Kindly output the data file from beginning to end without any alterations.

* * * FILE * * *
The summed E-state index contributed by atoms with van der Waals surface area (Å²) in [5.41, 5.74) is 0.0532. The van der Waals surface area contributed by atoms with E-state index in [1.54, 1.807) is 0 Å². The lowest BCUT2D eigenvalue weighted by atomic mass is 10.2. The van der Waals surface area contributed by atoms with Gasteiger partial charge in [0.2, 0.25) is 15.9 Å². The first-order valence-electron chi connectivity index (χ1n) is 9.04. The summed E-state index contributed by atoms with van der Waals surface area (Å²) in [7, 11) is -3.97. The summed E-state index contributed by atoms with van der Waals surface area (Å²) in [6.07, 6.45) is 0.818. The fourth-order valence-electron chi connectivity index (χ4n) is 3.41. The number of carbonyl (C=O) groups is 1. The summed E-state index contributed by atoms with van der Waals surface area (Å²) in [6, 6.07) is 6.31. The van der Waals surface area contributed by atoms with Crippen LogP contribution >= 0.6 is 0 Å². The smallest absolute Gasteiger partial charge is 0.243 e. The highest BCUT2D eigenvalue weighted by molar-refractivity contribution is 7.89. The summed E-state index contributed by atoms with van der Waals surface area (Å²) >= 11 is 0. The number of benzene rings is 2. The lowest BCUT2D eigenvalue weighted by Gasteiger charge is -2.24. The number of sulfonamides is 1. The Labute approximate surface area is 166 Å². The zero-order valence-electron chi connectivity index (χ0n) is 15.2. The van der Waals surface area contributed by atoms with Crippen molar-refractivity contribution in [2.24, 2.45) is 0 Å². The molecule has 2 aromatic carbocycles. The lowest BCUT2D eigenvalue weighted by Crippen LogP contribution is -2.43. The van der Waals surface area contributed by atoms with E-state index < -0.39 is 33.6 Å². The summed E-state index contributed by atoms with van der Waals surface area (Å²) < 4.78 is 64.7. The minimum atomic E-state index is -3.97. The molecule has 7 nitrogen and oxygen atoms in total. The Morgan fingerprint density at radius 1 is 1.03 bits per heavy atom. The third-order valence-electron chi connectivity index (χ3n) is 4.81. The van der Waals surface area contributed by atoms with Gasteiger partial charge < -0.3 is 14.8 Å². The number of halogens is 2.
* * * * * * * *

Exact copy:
The summed E-state index contributed by atoms with van der Waals surface area (Å²) in [5.41, 5.74) is 0.0532. The van der Waals surface area contributed by atoms with E-state index in [1.54, 1.807) is 0 Å². The lowest BCUT2D eigenvalue weighted by atomic mass is 10.2. The van der Waals surface area contributed by atoms with Gasteiger partial charge in [0.2, 0.25) is 15.9 Å². The first-order valence-electron chi connectivity index (χ1n) is 9.04. The summed E-state index contributed by atoms with van der Waals surface area (Å²) in [7, 11) is -3.97. The summed E-state index contributed by atoms with van der Waals surface area (Å²) in [6.07, 6.45) is 0.818. The fourth-order valence-electron chi connectivity index (χ4n) is 3.41. The number of carbonyl (C=O) groups is 1. The summed E-state index contributed by atoms with van der Waals surface area (Å²) in [6, 6.07) is 6.31. The van der Waals surface area contributed by atoms with Crippen LogP contribution >= 0.6 is 0 Å². The smallest absolute Gasteiger partial charge is 0.243 e. The highest BCUT2D eigenvalue weighted by molar-refractivity contribution is 7.89. The summed E-state index contributed by atoms with van der Waals surface area (Å²) >= 11 is 0. The number of benzene rings is 2. The lowest BCUT2D eigenvalue weighted by Gasteiger charge is -2.24. The number of sulfonamides is 1. The Labute approximate surface area is 166 Å². The zero-order valence-electron chi connectivity index (χ0n) is 15.2. The van der Waals surface area contributed by atoms with Crippen molar-refractivity contribution in [2.24, 2.45) is 0 Å². The molecule has 2 aromatic carbocycles. The lowest BCUT2D eigenvalue weighted by Crippen LogP contribution is -2.43. The van der Waals surface area contributed by atoms with E-state index < -0.39 is 33.6 Å². The summed E-state index contributed by atoms with van der Waals surface area (Å²) < 4.78 is 64.7. The minimum atomic E-state index is -3.97. The molecule has 7 nitrogen and oxygen atoms in total. The Morgan fingerprint density at radius 1 is 1.03 bits per heavy atom. The third-order valence-electron chi connectivity index (χ3n) is 4.81. The van der Waals surface area contributed by atoms with Gasteiger partial charge < -0.3 is 14.8 Å². The number of halogens is 2.